Unfair play

KZFR sports show hosts tackle NFL domestic abuse with fundraiser

Jake Sprecher talks about all sports—except NFL football—Monday nights on KZFR 90.1 FM.

Jake Sprecher talks about all sports—except NFL football—Monday nights on KZFR 90.1 FM.

Photo by Ken Smith

Game on:
Say Hey! airs from 5:30 to 6 p.m. on KZFR 90.1 FM. The Screw Greg Hardy crowdfunding campaign can be found at www.generosity.com/fundraisers/screw-greg-hardy-catalyst-chico. Information about Catalyst Domestic Violence Services can be found at catalystdvservices.org.

Every week on KZFR 90.1 FM, Jake Sprecher and Jonathan Newbury do a rapid-fire rundown of the previous week’s sporting events on their Monday night show, Say Hey! On the most recent episode (Nov. 16), a discussion of nominees for the Sports Illustrated Sportsman of the Year Award led to digressions about such wide-ranging competitions as tennis, ultimate fighting and horse racing.

The duo have vowed, however, to not discuss the biggest sport of the season, NFL football. The one exception is Dallas Cowboys defensive end Greg Hardy, who is the fuel for a fundraising campaign called Screw Greg Hardy, which the duo launched to benefit local victims of domestic violence.

“I’ve always loved the game, and still do,” Sprecher, a life-long football fan who grew up in a family of San Francisco 49ers season ticket holders, explained during a preshow interview Monday. “But it’s become really hard to balance that love with all of the B.S.”

Sprecher was speaking of the league’s handling of domestic abuse cases involving players, and specifically about a recent debacle surrounding Hardy. In July 2014, Hardy—then playing for the Baltimore Ravens—was convicted of assault and other charges after he brutally attacked his then-girlfriend, throwing her against walls and choking her on a couch covered in assault rifles. He was given a 60-day suspended jail sentence and probation, but the punishments were overturned when the victim didn’t show to an appeal hearing.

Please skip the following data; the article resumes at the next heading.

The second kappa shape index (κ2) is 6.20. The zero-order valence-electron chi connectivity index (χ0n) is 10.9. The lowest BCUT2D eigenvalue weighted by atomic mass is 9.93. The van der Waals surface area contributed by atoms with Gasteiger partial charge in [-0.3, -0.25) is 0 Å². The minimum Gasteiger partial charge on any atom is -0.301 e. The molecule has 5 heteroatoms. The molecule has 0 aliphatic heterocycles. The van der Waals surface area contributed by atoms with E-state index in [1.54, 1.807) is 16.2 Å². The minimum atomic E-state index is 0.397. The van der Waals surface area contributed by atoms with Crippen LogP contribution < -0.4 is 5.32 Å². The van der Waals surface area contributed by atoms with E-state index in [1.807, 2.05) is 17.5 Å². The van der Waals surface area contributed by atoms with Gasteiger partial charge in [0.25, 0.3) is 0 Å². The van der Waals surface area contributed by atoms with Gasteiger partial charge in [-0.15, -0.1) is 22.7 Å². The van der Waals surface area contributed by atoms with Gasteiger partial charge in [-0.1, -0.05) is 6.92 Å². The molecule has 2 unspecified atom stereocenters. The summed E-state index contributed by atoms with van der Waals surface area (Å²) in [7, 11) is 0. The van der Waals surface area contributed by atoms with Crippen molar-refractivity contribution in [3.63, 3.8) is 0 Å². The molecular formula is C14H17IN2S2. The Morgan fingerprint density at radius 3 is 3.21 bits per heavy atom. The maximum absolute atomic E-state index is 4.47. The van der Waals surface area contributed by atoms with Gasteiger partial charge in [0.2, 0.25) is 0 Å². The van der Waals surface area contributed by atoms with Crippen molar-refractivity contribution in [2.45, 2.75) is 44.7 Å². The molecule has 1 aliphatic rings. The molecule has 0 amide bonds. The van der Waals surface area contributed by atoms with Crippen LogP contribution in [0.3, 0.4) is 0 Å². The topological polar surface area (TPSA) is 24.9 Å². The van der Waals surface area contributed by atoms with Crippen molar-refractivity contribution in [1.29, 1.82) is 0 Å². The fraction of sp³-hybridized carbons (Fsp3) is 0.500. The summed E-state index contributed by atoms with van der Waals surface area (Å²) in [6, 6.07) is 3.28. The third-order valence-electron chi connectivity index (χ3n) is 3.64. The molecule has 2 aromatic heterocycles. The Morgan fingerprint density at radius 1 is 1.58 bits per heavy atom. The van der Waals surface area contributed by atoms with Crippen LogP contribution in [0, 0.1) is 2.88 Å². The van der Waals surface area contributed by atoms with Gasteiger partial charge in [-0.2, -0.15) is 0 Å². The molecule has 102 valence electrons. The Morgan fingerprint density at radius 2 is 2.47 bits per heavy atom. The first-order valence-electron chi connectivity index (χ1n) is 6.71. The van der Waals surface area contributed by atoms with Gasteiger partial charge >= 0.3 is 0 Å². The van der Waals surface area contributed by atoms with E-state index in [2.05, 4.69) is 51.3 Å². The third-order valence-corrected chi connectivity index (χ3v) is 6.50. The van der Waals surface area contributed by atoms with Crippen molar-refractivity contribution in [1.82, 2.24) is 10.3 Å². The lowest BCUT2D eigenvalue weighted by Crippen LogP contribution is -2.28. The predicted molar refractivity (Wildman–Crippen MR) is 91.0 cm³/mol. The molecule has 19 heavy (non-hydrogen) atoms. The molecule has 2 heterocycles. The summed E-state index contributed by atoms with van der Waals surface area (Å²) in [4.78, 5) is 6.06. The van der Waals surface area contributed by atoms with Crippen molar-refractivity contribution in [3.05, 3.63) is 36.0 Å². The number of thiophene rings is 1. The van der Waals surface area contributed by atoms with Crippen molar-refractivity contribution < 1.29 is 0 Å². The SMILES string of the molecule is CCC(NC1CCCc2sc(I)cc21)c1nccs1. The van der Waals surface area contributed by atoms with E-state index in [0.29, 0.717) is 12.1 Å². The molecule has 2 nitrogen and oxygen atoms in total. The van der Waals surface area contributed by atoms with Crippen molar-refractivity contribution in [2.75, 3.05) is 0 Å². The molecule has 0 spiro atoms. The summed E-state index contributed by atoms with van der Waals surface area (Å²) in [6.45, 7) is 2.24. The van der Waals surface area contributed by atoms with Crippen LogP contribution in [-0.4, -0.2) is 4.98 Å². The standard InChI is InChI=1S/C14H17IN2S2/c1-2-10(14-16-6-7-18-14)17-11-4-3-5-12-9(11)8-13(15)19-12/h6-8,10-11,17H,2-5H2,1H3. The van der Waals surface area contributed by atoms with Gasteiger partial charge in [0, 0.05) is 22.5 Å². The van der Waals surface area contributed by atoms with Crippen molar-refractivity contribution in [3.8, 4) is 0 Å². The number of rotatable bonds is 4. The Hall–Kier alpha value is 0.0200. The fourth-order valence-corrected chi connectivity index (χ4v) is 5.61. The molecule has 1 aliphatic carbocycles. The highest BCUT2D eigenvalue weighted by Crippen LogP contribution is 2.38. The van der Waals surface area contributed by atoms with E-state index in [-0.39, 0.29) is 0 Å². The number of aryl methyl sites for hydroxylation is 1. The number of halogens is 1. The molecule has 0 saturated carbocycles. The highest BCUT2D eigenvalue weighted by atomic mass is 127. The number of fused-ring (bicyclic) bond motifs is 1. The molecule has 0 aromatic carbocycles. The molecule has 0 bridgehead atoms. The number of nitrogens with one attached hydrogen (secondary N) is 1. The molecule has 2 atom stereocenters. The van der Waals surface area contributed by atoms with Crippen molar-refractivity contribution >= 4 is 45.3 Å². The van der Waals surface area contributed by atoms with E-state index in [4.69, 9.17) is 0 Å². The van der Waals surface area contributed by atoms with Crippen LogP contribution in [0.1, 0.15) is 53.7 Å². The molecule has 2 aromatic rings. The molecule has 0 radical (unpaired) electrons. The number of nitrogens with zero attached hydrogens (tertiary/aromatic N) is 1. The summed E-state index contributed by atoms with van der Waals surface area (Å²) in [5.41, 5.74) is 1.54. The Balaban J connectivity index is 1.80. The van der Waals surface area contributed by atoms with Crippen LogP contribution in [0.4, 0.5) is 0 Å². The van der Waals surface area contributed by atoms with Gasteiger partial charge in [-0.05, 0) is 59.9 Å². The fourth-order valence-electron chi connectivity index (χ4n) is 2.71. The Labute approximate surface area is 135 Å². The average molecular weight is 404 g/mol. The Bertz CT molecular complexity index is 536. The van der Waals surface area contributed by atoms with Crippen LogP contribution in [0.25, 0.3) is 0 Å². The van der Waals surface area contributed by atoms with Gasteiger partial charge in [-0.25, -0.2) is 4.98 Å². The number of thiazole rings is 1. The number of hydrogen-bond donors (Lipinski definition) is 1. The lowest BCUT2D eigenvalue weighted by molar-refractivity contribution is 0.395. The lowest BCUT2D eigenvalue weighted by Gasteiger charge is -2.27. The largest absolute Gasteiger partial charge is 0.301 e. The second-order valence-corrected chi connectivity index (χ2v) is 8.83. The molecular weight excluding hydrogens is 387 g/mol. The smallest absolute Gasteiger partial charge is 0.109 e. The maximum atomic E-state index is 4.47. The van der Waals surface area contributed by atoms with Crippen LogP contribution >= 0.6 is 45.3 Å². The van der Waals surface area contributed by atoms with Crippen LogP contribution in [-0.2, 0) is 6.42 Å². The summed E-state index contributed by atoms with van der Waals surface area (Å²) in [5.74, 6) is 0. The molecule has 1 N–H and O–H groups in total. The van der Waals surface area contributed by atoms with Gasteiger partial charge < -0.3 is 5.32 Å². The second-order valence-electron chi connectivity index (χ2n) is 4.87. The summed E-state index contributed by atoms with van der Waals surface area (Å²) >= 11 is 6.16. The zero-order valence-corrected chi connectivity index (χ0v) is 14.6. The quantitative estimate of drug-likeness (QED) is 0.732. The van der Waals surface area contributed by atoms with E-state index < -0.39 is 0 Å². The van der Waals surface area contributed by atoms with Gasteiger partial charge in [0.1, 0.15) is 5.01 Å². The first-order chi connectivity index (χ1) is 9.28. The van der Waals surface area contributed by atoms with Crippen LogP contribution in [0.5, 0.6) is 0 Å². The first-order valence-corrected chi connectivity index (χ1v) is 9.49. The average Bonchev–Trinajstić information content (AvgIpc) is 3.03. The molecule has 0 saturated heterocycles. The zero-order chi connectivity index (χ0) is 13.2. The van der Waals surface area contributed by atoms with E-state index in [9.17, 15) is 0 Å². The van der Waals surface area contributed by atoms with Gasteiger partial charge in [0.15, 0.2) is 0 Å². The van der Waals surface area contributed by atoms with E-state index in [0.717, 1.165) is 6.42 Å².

While on paid leave from the NFL, Hardy signed a bigger contract with Dallas, and a 10-game suspension this season was reduced to four games after the NFL Players Association lobbied on his behalf. On Nov. 5, the domestic violence charges were expunged from his record, prompting sports news site Deadspin to publish photos of the woman’s injuries and details of the attack.

The Deadspin article reignited controversy over how the NFL deals with players who commit domestic abuse. Arguably the most notable previous case was that of Ray Rice, another former Raven who was caught on surveillance camera knocking his then-girlfriend (now wife) out in an elevator and dragging her through a casino lobby.

Philadelphia radio host Josh Innes started a Screw Greg Hardy crowdfunding campaign on Sportsradio WIP 94.1 FM the day the Deadspin article came out, and in 10 days raised more than $32,000 for the Genesis Women’s Shelter & Support in Dallas.

Sprecher and Newbury had already agreed not to cover the NFL before this year’s season began and, inspired by Innes’ effort, Sprecher decided to launch a similar campaign on Indiegogo to raise $5,000 for Catalyst Domestic Violence Services by Super Bowl Sunday—Feb. 7, 2016. On Tuesday, eight days into the attempt, the effort had raised more than $500. Sprecher, who is also a local musician, said a benefit show will be held at Duffy’s Tavern just before the big game to raise more funds.

“It’s such a cool idea,” said Alyssa Cozine, community educator at Catalyst on Tuesday. “[Domestic abuse in the NFL] has been frustrating to a lot of people for a long time, not just with this incident but because it keeps happening over and over. It’s good to see someone take that anger and turn it into something practical that helps people.”

Cozine said most of Catalyst’s funding comes from state sources, but the organization also depends on donations from the community.

When contacted by email, Innes said he was unaware of the Chico campaign or anyone else doing something similar outside of Philadelphia, but that he supports the effort.

“I think that’s very cool that they are doing that,” he wrote.